Feb, 2011

Home-made street posters are the raw material of Cardon Webb’s project, Cardon Copy, an exercise in transformation.

Lost and Found

Cardon Webb was born in Albuquerque, New Mexico, and raised in Boise, Idaho. He now lives in New York City, where as a graphic designer and artist he tries to capture the ‘ever-evolving environments, patterns, colours and people’ of the metropolis in his work. He has collaborated with the likes of David Salle, Maya Hayuk and Andrew Schoultz, and recently his work featured in a solo exhibition in the city’s Type Directors Club (TDC). For his Cardon Copy project, as he tells Frame, he hijacks home-made street fliers and tear-offs, subjects them to professional design and so transforms them.

Why did you start redesigning posters?
Cardon Webb: It began as an experiment. I wanted to demonstrate the power of visual communication, It also gives me a medium for creation and self-expression, allowing me to combine my art, design and typographic ideas. By considering, then altering, such things as colour, composition, image and type, I can transform a common street flier with a message as simple as ‘I lost my cat’ into something more interesting. The message changes, although the text is the same, work for word. Is the new visual language helping or harming the message? Will products sell better? Will ads get a  bigger response? Are people more inclined to notice the message, yet not necessarily trust it? What demographic will answer an ad for a rental apartment when the poster is handwritten in marker rather than printed and well designed? The medium and the design of a message can affect the success or failure of its communication and purpose. I’m hoping to start this type of conversation.

Do you think something in your background explains why you’ve gravitated to this kind of street design?
I grew up skateboarding, playing in bands and writing on walls. I like to think these influences are subtly apparent in my work, given that they are a large part of who I am today. I developed a style naturally, early on, without realizing it–not until people started pointing it out. I draw a lot of influence from contemporary and low-brow art and design, as well as from nostalgic and throwback design from the mid-20th century.

Is there a certain geographical area in which you harvest posters?
I live in Queens, New York, so by default the majority of the fliers I redesign originate in Queens–about 75 percent, I’d say. The rest are from either Manhattan or Brooklyn.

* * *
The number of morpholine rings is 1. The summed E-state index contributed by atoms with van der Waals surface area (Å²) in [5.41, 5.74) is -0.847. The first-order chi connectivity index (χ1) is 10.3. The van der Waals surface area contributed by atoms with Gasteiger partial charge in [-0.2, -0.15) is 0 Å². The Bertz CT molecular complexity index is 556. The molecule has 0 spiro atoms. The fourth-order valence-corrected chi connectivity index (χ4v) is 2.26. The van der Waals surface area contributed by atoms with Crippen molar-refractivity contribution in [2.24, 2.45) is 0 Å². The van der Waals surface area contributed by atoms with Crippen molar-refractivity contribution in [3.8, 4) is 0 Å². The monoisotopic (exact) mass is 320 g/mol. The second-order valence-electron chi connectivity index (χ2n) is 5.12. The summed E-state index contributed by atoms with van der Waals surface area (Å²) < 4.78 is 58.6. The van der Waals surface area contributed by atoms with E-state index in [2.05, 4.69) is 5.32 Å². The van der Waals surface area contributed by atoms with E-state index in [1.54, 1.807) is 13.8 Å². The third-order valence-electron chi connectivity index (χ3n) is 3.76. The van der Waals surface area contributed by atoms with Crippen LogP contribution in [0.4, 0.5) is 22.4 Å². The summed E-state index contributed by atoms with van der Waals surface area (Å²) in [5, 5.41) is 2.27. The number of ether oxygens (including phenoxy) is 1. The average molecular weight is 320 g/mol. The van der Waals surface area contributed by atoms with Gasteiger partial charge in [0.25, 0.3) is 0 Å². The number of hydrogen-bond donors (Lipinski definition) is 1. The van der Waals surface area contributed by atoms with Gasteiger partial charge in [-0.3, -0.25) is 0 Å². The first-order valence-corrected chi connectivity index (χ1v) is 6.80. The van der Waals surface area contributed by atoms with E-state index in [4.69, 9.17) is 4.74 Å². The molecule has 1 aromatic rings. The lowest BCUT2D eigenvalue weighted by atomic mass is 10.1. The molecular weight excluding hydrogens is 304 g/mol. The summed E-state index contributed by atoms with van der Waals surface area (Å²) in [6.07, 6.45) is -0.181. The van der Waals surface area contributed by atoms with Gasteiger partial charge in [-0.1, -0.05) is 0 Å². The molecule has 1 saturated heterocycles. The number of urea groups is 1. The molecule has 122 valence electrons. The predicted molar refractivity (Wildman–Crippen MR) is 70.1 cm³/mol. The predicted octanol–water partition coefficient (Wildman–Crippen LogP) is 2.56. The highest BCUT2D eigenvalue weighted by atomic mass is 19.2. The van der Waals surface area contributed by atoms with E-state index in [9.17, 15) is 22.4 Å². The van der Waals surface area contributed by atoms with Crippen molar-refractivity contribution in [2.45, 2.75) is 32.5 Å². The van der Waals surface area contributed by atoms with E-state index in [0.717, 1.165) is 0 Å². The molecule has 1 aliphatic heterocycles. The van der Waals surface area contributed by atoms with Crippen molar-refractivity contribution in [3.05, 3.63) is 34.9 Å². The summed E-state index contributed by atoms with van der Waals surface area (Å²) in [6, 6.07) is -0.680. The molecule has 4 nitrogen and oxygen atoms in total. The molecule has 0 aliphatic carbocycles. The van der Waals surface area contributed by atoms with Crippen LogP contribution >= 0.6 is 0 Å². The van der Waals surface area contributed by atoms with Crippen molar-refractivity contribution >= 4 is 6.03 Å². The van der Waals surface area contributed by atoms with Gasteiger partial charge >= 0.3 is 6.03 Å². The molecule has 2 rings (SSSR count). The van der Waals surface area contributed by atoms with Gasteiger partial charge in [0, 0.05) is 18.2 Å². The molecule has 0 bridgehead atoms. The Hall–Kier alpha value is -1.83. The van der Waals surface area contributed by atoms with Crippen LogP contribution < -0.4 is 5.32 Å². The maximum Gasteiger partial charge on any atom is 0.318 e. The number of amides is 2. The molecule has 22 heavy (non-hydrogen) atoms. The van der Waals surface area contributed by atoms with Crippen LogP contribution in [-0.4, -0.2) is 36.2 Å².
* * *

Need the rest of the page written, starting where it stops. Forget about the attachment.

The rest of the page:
Many of them have a sense of pathos – lost pets, for example. Is this part of the appeal?
I think so. Theses fliers are naturally very human and even intimate, from one person to another, communicating a specific need. It’s important to note that I am not dismissing these simple posters by redesigning them. In fact, I appreciate the originals, aesthetically and conceptually. Because of this, I only redesign fliers that appear in multiples, This way, both the original and the redesign–or Cardon Copy–coexist in the community to be compared and contrasted. I like to think that what I’m doing helps people discover what is often overlooked or neglected.

Your work has generated a lot of interest?
I see a number of reasons for that. The posters are familiar, something all of us have seen, ignored, related to or commented on in the past. They evoke feelings of pity or compassion. I think a successful piece of art should elicit a polar reaction from its audience. That’s where the interesting conversation takes place. I have been called a ‘genius’ and an ‘egotist’ on the same day. Some people say I shouldn’t do what I do. Some pick apart the design. Others can laugh at it. Cardon Copy is meant to be slightly facetious. There is something comical about seeing familiar street fliers presented in such an elaborate way.

How long have you been doing this?
I started Cardon Copy two years ago. In the beginning, the project wasn’t as well defined as it is now. Originally, I was working with any handwritten type and signage – things like price tags from fruit stands, bodega lotto posters – even a homeless man’s cardboard sign. Something about the street fliers made them the most satisfying. Tampering with the messages by injecting a little design sense gives such a surprising result. I enjoy each one in a different way. I’ve done around 31. I went a couple of months without doing one and found myself really missing it: the creative process, seeing the final outcome, and going out to re- post the finished design.

How does Cardon Copy relate to your day job?
I’m a book designer, and I’m loving it. Similar to the Cardon Copies, my book covers consist of a limited amount of copy and imagery. I spend my days looking for new and interesting ways to marry these two elements.

The Great Indoors: Issue 78: Jan/Feb 2011, pg 218-219

Words by Jane Szita